University Hospital in August in 1944. She enlisted in
the Army in 1945. During the Korean War she was a
nurse in the 8063rd MASH. She landed with the 1st
Cavalry Division at Pohang-Dong in 1950. Erin was
Chief of Nursing at the 29th Evacuation Hospital in Vietnam.
She died November 26, 2001 and is buried in Fort Logan
- Carper, Phyllis - During World War II she worked
as a Rosie the Riveter, welding copper boxes used on
bombsights. After the war she joined the Army Nurse
Cadet Corps and was commissioned a 1st Lieutenant in the
Army in 1950. She spent three years as a triage nurse
stationed in a hospital in Japan.
- Chicken, Grace E. Lt. Colonel Chicken was born
July 06, 1914. After becoming a registered nurse she
joined the Army Air Corps on July 1, 1942. She became
an aeroevac nurse during World War II, stationed in the
Azores and later a hospital at Hickham Field in
Honolulu, Hawaii. After discharge from the Air
Corps she attended Northwestern University in Chicago on the
GI Bill. She received a Masters degree in pathology.
When the Korean War broke out she was recalled to the Air
Force and sent to Japan. She assisted in flying
patients from the battlefield in Korea to a tent hospital at
Pusan or Japan. The nurses flew from Japan to Korea in
a C-47 with a load of equipment and supplies and then
returned with wounded. After her military service she
became an office nurse for orthopedic doctor Bob Wingo in
Punta Gordo, Florida. [Source: Charlotte Sun
newspaper, December 25, 2017]
- Cino, Sally - She was a nurse in a military
hospital during the Korean War.
- Coleman, Eunice Strange -
Chief Nurse Major Eunice Coleman was born March 21, 1903 in Wilbarger County, Texas,
daughter of Leonard Alvin and Mary Elizabeth Coleman.
She received a Bachelor of Science degree from the
University of Minnesota, and prior to the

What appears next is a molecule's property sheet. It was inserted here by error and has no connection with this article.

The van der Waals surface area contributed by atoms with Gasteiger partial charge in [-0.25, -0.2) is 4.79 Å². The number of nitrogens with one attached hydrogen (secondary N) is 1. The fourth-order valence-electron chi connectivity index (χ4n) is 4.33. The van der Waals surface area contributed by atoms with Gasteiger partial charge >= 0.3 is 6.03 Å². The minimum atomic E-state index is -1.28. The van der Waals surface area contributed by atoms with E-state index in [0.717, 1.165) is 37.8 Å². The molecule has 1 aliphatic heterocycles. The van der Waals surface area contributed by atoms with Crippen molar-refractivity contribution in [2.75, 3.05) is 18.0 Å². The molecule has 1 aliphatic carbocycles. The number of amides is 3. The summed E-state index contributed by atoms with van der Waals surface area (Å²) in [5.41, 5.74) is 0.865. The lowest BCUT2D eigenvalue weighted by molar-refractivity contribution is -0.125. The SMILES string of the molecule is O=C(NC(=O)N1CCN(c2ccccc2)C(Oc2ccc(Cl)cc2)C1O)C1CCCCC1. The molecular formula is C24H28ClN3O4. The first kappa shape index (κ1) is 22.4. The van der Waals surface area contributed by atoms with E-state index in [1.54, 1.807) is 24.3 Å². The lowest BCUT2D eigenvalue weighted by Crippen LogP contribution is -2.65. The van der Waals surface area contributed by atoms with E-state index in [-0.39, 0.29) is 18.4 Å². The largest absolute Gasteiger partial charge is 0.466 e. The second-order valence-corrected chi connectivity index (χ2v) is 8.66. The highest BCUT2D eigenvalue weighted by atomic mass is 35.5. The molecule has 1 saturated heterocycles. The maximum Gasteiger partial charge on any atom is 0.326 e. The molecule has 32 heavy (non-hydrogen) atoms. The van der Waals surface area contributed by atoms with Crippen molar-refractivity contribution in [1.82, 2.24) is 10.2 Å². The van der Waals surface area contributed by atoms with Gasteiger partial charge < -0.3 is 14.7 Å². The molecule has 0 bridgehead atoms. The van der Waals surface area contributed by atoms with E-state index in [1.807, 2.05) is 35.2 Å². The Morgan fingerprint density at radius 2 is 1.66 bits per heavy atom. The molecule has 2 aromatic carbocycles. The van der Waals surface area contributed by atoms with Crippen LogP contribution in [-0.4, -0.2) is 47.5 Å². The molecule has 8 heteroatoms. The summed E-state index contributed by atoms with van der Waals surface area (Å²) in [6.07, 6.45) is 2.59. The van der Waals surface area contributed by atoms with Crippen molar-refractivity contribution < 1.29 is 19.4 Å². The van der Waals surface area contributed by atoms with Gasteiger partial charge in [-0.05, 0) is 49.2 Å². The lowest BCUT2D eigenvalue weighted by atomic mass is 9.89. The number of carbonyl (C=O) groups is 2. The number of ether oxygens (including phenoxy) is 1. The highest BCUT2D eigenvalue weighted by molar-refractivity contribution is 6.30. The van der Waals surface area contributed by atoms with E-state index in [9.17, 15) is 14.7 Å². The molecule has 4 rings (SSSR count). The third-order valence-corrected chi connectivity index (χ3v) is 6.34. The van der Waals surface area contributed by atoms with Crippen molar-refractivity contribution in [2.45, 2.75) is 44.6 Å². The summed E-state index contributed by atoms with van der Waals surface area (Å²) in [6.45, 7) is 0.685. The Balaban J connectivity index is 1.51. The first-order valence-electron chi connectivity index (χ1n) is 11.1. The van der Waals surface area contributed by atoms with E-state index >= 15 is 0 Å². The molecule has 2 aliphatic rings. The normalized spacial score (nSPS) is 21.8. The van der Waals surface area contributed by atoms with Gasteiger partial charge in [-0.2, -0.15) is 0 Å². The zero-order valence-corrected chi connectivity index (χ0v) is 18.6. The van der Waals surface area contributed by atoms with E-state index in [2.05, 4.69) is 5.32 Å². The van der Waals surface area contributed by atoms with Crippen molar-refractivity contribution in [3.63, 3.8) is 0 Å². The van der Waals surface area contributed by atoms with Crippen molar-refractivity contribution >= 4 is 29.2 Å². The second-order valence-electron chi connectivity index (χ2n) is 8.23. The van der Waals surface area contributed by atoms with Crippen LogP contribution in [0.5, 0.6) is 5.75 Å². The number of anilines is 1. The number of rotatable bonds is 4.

Korean War she was a nurse in Duke, Oklahoma. She
received a Bronze Star with V from the Army Nurse Corps for
her service in the Korean War.
After the war she served in the Kansas City General Hospital
School of Nursing. She died August 15, 1993.
- Conder, Maxine - Born and raised in Utah,
Maxine trained as a nurse from 1944 to 1947. She
joined the Navy Nurse Corps as an Ensign in 1951. She
spent two years at stateside naval hospitals and then at the
end of 1953 she joined the staff of the USS Haven hospital
ship during the Korean War. she served on Guam and
then served in a Navy hospital in Chelsea, Massachusetts
during the polio epidemic. In 1975 she was promoted to
Admiral and put in charge of 2,600 Navy nurses in the Navy
- Crumpler, Mary Jane Wilcox - Born in Iowa, Mary
Jane was commissioned at Philadelphia Naval Hospital in
Philadelphia, caring for wounded Marines. She served
from 1952 to 1955 during the Korean War. She later
married Air Force pilot Carl Crumpler. Her husband's
plane was shot down on July 05, 1968 during the Vietnam War.
She was reunited with him in 1973 at Maxwell Air Force Base.
- Daly, Mary - Mary was from Drexel Hill,
Pennsylvania and in 1952-53 she was serving at the 8228 MASH
in the western sector in Korea.
- Demming, Lois C. Boleyn - Lois was born December
17, 1926. She graduated from Peter Bent Brigham
Nursing School in 1949 and became a registered nurse in
January 1950. She entered the Navy as a nurse in
September 1950 and served in naval hospitals in
Jacksonville, Florida and Portsmouth, Virginia.
- DeVoe, Edith Mazie - Born October 24, 1921, she
was the second black woman to be admitted to the US Navy
Corps in World War II. She was also the first black
nurse admitted to the regular Navy. She was a World
War II and Korean War veteran.
- Dozier, Mildred A. - She was a captain and nurse
in the US Air Force during the Korean War.
- Drake, Cathy McDonough - Cathy was a native of
Shelby, Montana. She enlisted in the Army Nurse Corps
in 1949 and was first dispatched to Korea to the 8076 MASH.
Attaining the rank of 1st Lieutenant, in Mary of 1951 she
was briefly assigned to a MASH unit at Daejeon in South
Korea. She was transferred to a tent-based hospital
located near the 38th parallel--the 8055 MASH, located 10
miles behind the front line. There she met Dale Drake,
an anesthesiologist at the 8055 in 1951. McDonough